Companies such as Canada Goose, which uses coyote fur to trim its cold-weather jackets because synthetic fur does not protect as well against extreme temperatures, say they are striving to promote socially responsible practices.

“[W]e never purchase fur from fur farms, never use fur from endangered animals, and only purchase fur from licensed North American trappers strictly regulated by state, provincial and federal standards,” reads a 2017 statement by Canada Goose.

As for Gucci, the company’s recent decision suggests that luxury fashion and sustainability can coexist. As Navarro points out, luxury is defined by its craftsmanship and cutting-edge, sophisticated design – not necessarily by the materials used. As new synthetic materials are developed, luxury brands will begin to incorporate them into new designs as consumers continue to demand cruelty-free products.

And for those concerned that customer desire for social responsibility in fashion is a fad, Navarro believes this trend is here to stay. “It’s a factor of doing good fashion, doing business, being in the 21st century.”Read more at:prom dress shops | prom dresses uk

07:19 Publié dans Fashion | Lien permanent | Commentaires (0)


A New Generation of Beautiful Loners Is Changing Seoul Fashion for the Better

It is just after midnight in Seoul, and the streets in Itaewon have flooded with local kids hopping between clubs. Shots of flavored vodka and soju are passed around, tossed down throats and into tumblers of beer, and everyone dances together until sunrise in concrete rooms that smell of sweat. It is this carefree image of Korean youth culture that has persisted until now. Yet 20 minutes away in Yeonnam-dong, a quieter picture of rebellion has emerged: of 20-somethings, sitting alone in a café with a glass of wine and finding freedom in ordinary solitude. “Nae mam daero” has become their rallying cry—“my way”—and it is one reason why Seoul fashion is on the cusp of a new creative high.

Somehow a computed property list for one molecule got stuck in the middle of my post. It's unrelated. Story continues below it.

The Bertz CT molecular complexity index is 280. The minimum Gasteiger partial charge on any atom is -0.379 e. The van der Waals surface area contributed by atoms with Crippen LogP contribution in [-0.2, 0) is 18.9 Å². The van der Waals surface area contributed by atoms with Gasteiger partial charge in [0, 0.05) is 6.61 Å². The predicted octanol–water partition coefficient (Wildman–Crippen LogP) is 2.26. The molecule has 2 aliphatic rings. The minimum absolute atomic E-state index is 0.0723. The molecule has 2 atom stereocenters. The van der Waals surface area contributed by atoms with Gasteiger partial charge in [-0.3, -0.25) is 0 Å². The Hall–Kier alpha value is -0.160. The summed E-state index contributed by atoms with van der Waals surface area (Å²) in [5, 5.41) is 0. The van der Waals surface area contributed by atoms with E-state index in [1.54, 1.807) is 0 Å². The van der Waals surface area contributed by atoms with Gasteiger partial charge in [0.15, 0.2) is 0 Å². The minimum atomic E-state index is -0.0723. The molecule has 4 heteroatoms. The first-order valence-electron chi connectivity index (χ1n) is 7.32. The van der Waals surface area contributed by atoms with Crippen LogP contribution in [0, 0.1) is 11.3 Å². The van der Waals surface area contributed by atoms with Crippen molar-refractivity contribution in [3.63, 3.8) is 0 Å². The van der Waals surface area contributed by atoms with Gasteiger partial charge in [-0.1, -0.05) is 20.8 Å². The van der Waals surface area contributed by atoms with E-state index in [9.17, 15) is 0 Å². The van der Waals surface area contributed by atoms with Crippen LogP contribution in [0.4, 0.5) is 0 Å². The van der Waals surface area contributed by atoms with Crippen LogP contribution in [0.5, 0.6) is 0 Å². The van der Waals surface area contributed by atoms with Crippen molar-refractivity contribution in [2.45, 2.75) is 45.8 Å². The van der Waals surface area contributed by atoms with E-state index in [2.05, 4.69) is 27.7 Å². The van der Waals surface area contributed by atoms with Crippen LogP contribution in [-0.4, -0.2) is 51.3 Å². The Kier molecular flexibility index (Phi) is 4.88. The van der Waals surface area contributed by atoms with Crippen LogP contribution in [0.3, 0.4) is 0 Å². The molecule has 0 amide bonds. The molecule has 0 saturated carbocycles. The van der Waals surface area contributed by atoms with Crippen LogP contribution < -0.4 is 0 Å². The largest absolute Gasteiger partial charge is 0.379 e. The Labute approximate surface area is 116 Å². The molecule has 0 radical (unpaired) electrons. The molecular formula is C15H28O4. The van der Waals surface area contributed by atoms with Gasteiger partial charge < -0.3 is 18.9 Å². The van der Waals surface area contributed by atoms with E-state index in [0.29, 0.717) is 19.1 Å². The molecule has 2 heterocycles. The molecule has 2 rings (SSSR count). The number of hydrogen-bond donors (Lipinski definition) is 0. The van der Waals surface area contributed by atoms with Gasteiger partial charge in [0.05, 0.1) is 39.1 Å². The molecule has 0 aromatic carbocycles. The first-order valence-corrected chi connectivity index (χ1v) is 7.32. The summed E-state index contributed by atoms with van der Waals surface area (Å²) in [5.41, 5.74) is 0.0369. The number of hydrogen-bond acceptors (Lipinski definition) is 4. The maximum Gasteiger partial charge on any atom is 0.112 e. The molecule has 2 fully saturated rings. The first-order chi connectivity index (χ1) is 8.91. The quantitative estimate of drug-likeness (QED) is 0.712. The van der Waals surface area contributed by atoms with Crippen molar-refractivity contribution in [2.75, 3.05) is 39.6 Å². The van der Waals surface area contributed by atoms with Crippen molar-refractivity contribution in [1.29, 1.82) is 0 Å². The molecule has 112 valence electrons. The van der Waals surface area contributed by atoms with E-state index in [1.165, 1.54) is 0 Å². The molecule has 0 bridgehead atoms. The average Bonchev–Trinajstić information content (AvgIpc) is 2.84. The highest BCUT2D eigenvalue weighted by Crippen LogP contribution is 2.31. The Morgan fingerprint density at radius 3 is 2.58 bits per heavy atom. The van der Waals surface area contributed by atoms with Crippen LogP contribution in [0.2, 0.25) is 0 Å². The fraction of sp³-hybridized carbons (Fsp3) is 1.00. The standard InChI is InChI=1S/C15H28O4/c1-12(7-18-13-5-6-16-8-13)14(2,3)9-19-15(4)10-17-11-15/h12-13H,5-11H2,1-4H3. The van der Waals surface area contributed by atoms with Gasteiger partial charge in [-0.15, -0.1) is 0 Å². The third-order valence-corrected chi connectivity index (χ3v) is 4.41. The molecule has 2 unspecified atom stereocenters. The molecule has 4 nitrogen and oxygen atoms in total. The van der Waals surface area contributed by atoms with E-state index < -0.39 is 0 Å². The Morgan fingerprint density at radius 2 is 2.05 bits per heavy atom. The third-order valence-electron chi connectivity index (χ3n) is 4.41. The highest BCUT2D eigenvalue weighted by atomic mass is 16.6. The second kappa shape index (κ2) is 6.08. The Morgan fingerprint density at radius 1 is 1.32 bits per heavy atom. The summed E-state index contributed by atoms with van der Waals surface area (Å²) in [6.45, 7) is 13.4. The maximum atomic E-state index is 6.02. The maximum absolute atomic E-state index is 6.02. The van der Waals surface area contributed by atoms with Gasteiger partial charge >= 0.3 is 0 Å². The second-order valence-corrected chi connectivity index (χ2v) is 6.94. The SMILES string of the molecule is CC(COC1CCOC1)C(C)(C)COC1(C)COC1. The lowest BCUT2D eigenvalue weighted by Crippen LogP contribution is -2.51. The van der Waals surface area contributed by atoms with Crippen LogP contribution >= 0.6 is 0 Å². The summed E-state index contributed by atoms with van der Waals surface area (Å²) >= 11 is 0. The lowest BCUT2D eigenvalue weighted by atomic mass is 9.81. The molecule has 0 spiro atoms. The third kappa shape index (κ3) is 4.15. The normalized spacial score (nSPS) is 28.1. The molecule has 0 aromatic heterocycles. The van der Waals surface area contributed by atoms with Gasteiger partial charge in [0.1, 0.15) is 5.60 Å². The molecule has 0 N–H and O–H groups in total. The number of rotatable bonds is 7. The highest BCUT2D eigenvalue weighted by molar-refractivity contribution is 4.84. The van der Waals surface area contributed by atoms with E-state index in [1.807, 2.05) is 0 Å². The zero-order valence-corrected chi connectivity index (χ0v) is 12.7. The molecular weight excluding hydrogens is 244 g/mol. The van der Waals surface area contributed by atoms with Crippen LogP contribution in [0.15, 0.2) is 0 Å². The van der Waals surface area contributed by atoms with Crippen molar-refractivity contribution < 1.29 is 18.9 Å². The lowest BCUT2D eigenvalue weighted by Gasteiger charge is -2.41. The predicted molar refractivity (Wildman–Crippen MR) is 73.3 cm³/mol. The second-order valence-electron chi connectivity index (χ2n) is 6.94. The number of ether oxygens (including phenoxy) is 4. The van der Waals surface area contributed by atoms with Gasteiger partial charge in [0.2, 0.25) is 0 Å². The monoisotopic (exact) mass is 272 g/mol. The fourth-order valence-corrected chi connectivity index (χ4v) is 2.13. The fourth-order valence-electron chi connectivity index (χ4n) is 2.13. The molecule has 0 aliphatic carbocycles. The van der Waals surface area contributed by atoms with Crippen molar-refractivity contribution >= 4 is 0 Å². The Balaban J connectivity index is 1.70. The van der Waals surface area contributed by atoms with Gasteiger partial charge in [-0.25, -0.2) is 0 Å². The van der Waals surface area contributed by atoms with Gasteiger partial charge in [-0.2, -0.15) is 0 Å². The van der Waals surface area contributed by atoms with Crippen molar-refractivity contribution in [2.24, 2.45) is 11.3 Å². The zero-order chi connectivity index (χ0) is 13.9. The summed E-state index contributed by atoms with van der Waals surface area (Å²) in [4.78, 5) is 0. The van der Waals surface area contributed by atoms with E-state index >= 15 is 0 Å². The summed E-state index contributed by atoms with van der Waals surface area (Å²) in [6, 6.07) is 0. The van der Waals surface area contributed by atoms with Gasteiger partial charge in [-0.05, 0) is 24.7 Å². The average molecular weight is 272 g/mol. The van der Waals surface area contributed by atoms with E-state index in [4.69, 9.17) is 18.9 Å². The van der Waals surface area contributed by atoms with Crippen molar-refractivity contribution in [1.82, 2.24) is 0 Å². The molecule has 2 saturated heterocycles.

2017 was the year that the honjok, or loner, movement fully took root in Seoul; there are now more Koreans living alone than in couples or families. Already an alien concept (it is standard to live with parents until marriage), the communal city has been shaken by so much more. There is honsul (drinking alone) and honbap (eating alone) and a slew of little wine bars and hole-in-the-wall diners have popped up in Yeonnam-dong to cater to them—one can sit in a tidy cubicle with a private grill, turning single servings of short rib in front of a personal TV set. Last fall, a popular TV drama called Honsul, or Drinking Solo, riffed on the trend, and there is an entire magazine called Singles: “a fashion and lifestyle magazine that helps single people to be happy and proud in their choice.”